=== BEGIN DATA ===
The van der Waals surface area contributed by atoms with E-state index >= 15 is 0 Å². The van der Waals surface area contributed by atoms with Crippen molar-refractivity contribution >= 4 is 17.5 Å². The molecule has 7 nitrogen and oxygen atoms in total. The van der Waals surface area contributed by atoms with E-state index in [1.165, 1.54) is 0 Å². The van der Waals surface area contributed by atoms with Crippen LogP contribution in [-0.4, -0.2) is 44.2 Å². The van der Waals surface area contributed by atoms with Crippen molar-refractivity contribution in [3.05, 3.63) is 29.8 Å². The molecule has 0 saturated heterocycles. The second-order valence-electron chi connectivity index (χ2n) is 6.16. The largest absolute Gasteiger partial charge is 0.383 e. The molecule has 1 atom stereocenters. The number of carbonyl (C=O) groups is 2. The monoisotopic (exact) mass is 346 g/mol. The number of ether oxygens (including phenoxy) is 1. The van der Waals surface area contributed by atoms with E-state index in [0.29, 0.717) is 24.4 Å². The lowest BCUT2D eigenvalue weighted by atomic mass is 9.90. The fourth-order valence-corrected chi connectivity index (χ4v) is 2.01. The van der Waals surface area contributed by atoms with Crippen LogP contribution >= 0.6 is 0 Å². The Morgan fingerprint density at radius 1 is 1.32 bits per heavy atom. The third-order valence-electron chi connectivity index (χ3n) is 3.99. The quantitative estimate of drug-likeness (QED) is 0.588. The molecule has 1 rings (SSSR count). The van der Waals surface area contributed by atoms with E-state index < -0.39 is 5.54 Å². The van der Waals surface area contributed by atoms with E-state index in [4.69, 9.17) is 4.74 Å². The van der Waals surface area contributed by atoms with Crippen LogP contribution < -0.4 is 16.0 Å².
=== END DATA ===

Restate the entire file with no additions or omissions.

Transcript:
The van der Waals surface area contributed by atoms with E-state index >= 15 is 0 Å². The van der Waals surface area contributed by atoms with Crippen molar-refractivity contribution >= 4 is 17.5 Å². The molecule has 7 nitrogen and oxygen atoms in total. The van der Waals surface area contributed by atoms with E-state index in [1.165, 1.54) is 0 Å². The van der Waals surface area contributed by atoms with Crippen LogP contribution in [-0.4, -0.2) is 44.2 Å². The van der Waals surface area contributed by atoms with Crippen molar-refractivity contribution in [3.05, 3.63) is 29.8 Å². The molecule has 0 saturated heterocycles. The second-order valence-electron chi connectivity index (χ2n) is 6.16. The largest absolute Gasteiger partial charge is 0.383 e. The molecule has 1 atom stereocenters. The number of carbonyl (C=O) groups is 2. The monoisotopic (exact) mass is 346 g/mol. The number of ether oxygens (including phenoxy) is 1. The van der Waals surface area contributed by atoms with E-state index in [0.29, 0.717) is 24.4 Å². The lowest BCUT2D eigenvalue weighted by atomic mass is 9.90. The fourth-order valence-corrected chi connectivity index (χ4v) is 2.01. The van der Waals surface area contributed by atoms with Crippen LogP contribution >= 0.6 is 0 Å². The Morgan fingerprint density at radius 1 is 1.32 bits per heavy atom. The third-order valence-electron chi connectivity index (χ3n) is 3.99. The quantitative estimate of drug-likeness (QED) is 0.588. The molecule has 1 rings (SSSR count). The van der Waals surface area contributed by atoms with E-state index < -0.39 is 5.54 Å². The van der Waals surface area contributed by atoms with E-state index in [4.69, 9.17) is 4.74 Å². The van der Waals surface area contributed by atoms with Crippen LogP contribution < -0.4 is 16.0 Å².